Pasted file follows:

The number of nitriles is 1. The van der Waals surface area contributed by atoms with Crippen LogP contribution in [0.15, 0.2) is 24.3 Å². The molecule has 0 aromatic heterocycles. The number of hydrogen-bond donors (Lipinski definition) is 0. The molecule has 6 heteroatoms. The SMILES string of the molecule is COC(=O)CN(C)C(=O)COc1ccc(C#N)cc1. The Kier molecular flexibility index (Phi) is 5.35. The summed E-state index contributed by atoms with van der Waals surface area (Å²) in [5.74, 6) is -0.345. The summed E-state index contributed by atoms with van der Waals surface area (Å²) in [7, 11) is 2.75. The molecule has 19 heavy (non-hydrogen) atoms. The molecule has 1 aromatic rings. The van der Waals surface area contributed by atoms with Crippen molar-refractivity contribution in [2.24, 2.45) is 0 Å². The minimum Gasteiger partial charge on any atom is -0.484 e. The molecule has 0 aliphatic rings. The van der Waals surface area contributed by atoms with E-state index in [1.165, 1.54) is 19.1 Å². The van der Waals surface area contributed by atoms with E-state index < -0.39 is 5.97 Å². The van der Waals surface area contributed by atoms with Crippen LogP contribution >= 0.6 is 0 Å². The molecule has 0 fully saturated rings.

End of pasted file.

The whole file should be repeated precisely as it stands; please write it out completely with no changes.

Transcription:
The number of nitriles is 1. The van der Waals surface area contributed by atoms with Crippen LogP contribution in [0.15, 0.2) is 24.3 Å². The molecule has 0 aromatic heterocycles. The number of hydrogen-bond donors (Lipinski definition) is 0. The molecule has 6 heteroatoms. The SMILES string of the molecule is COC(=O)CN(C)C(=O)COc1ccc(C#N)cc1. The Kier molecular flexibility index (Phi) is 5.35. The summed E-state index contributed by atoms with van der Waals surface area (Å²) in [5.74, 6) is -0.345. The summed E-state index contributed by atoms with van der Waals surface area (Å²) in [7, 11) is 2.75. The molecule has 19 heavy (non-hydrogen) atoms. The molecule has 1 aromatic rings. The van der Waals surface area contributed by atoms with Crippen molar-refractivity contribution in [2.24, 2.45) is 0 Å². The minimum Gasteiger partial charge on any atom is -0.484 e. The molecule has 0 aliphatic rings. The van der Waals surface area contributed by atoms with E-state index in [1.165, 1.54) is 19.1 Å². The van der Waals surface area contributed by atoms with E-state index < -0.39 is 5.97 Å². The van der Waals surface area contributed by atoms with Crippen LogP contribution >= 0.6 is 0 Å². The molecule has 0 fully saturated rings.